We thank Baskaran et al for their precious contribution and for the interest they have shown in our article.1
In Group 2, we performed a circumferential peeling, and a funnel of internal limiting membrane was left attached to the edges of the macular hole. During fluid–air exchange, the flap flattened because of air pressure. Although fluid–air interface was horizontal, fluid aspiration was performed nasally to the fovea in the papillary area. We observed that the funnel banded and flattened covering the macular hole. Air–gas exchange was done under visualization to check the flap position. Actually, the reasons of anatomical failure after macular hole surgery are not completely understood. Multiple elements as poor patient compliance with postoperative posturing regimens, long macular hole duration, and advanced macular hole stage are known to be negative prognostic factors for anatomical success.2 In our case, anatomical closure was not reached in 2 patients who had long duration holes (20 months for Group 1 and 24 months for Group 2), with a minimum and maximum diameter of 572 μm and 1,089 μm for Group 1 and 621 μm and 1,165 μm for Group 2. Inverted internal limiting membrane technique led to an improvement of the rate of anatomical closure offering a scaffold for cell migration.3 Further studies may be required to better understand why certain cases fail to close after the first surgical attempt.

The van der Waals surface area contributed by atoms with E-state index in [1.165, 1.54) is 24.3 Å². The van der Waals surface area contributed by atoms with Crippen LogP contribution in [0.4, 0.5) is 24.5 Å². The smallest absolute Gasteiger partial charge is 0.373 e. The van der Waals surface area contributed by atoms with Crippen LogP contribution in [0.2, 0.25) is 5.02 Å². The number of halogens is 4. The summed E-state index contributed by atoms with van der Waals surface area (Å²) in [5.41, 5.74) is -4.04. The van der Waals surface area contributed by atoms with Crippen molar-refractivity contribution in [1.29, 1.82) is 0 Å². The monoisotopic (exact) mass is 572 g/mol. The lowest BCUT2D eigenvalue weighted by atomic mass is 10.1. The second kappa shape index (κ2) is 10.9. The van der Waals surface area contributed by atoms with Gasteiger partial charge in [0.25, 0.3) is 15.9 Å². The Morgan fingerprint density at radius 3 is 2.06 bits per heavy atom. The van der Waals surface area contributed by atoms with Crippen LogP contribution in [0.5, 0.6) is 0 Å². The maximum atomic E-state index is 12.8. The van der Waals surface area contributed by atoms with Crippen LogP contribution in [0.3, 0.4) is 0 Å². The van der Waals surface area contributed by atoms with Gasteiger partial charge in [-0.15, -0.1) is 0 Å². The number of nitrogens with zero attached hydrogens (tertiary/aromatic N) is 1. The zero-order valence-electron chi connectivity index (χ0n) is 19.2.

We did not observe any dislodgment of the flap. In our opinion, this may be due to the technique described on the paper. In fact, whichever was the direction taken by the internal limiting membrane funnel (either temporal, nasal, upper, or lower), the holes resulted covered by an inverted internal limiting membrane flap.
Finally, Baskaran suggested comparing the retinal pigmented epithelium changes between groups using fundus autofluorescence imaging. It may be an interesting and valid inspiration for future studies.
We hope we have exhaustively replied to our colleagues.